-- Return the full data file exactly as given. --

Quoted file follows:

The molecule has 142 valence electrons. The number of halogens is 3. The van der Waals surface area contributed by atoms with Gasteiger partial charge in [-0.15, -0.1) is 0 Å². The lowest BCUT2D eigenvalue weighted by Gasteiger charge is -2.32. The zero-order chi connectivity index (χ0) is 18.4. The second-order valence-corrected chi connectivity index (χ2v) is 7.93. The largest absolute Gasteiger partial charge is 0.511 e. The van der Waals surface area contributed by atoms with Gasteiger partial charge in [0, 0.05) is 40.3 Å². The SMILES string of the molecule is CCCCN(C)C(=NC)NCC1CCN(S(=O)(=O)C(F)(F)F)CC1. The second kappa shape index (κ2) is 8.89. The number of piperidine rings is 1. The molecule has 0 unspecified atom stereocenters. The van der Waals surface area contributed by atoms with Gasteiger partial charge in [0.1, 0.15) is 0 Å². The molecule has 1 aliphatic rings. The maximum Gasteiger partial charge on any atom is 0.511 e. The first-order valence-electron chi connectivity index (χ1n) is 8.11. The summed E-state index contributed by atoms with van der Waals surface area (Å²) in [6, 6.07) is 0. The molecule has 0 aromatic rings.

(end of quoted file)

The molecule has 142 valence electrons. The number of halogens is 3. The van der Waals surface area contributed by atoms with Gasteiger partial charge in [-0.15, -0.1) is 0 Å². The lowest BCUT2D eigenvalue weighted by Gasteiger charge is -2.32. The zero-order chi connectivity index (χ0) is 18.4. The second-order valence-corrected chi connectivity index (χ2v) is 7.93. The largest absolute Gasteiger partial charge is 0.511 e. The van der Waals surface area contributed by atoms with Gasteiger partial charge in [0, 0.05) is 40.3 Å². The SMILES string of the molecule is CCCCN(C)C(=NC)NCC1CCN(S(=O)(=O)C(F)(F)F)CC1. The second kappa shape index (κ2) is 8.89. The number of piperidine rings is 1. The molecule has 0 unspecified atom stereocenters. The van der Waals surface area contributed by atoms with Gasteiger partial charge in [0.1, 0.15) is 0 Å². The molecule has 1 aliphatic rings. The maximum Gasteiger partial charge on any atom is 0.511 e. The first-order valence-electron chi connectivity index (χ1n) is 8.11. The summed E-state index contributed by atoms with van der Waals surface area (Å²) in [6, 6.07) is 0. The molecule has 0 aromatic rings.